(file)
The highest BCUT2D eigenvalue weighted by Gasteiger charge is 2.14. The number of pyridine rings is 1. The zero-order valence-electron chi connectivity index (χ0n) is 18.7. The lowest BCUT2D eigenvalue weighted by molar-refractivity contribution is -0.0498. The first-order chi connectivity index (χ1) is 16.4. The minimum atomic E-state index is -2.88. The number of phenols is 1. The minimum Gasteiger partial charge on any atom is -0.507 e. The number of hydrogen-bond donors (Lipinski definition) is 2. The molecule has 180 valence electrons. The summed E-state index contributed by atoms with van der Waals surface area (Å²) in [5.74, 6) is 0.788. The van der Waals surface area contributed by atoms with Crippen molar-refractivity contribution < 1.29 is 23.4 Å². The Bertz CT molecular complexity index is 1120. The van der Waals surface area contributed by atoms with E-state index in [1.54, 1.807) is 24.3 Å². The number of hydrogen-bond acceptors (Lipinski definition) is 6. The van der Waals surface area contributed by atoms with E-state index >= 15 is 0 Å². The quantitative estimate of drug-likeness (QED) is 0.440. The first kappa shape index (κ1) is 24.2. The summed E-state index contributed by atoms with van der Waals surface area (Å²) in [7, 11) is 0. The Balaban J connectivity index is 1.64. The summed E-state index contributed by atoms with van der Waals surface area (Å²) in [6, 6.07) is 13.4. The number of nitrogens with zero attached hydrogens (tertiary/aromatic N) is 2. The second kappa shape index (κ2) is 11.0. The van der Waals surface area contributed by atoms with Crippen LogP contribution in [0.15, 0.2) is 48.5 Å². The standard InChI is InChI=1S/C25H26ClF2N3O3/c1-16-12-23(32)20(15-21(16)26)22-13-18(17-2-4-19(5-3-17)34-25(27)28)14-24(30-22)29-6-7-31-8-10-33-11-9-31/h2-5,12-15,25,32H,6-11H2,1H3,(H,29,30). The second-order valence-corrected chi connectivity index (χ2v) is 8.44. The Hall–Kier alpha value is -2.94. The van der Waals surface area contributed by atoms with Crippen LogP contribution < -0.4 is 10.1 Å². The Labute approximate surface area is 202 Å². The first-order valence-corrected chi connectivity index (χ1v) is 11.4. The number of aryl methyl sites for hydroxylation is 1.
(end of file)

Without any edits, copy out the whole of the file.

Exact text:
The highest BCUT2D eigenvalue weighted by Gasteiger charge is 2.14. The number of pyridine rings is 1. The zero-order valence-electron chi connectivity index (χ0n) is 18.7. The lowest BCUT2D eigenvalue weighted by molar-refractivity contribution is -0.0498. The first-order chi connectivity index (χ1) is 16.4. The minimum atomic E-state index is -2.88. The number of phenols is 1. The minimum Gasteiger partial charge on any atom is -0.507 e. The number of hydrogen-bond donors (Lipinski definition) is 2. The molecule has 180 valence electrons. The summed E-state index contributed by atoms with van der Waals surface area (Å²) in [5.74, 6) is 0.788. The van der Waals surface area contributed by atoms with Crippen molar-refractivity contribution < 1.29 is 23.4 Å². The Bertz CT molecular complexity index is 1120. The van der Waals surface area contributed by atoms with E-state index in [1.54, 1.807) is 24.3 Å². The number of hydrogen-bond acceptors (Lipinski definition) is 6. The van der Waals surface area contributed by atoms with E-state index >= 15 is 0 Å². The quantitative estimate of drug-likeness (QED) is 0.440. The first kappa shape index (κ1) is 24.2. The summed E-state index contributed by atoms with van der Waals surface area (Å²) in [7, 11) is 0. The Balaban J connectivity index is 1.64. The summed E-state index contributed by atoms with van der Waals surface area (Å²) in [6, 6.07) is 13.4. The number of nitrogens with zero attached hydrogens (tertiary/aromatic N) is 2. The second kappa shape index (κ2) is 11.0. The van der Waals surface area contributed by atoms with Crippen LogP contribution in [0.15, 0.2) is 48.5 Å². The standard InChI is InChI=1S/C25H26ClF2N3O3/c1-16-12-23(32)20(15-21(16)26)22-13-18(17-2-4-19(5-3-17)34-25(27)28)14-24(30-22)29-6-7-31-8-10-33-11-9-31/h2-5,12-15,25,32H,6-11H2,1H3,(H,29,30). The second-order valence-corrected chi connectivity index (χ2v) is 8.44. The Hall–Kier alpha value is -2.94. The van der Waals surface area contributed by atoms with Crippen LogP contribution < -0.4 is 10.1 Å². The Labute approximate surface area is 202 Å². The first-order valence-corrected chi connectivity index (χ1v) is 11.4. The number of aryl methyl sites for hydroxylation is 1.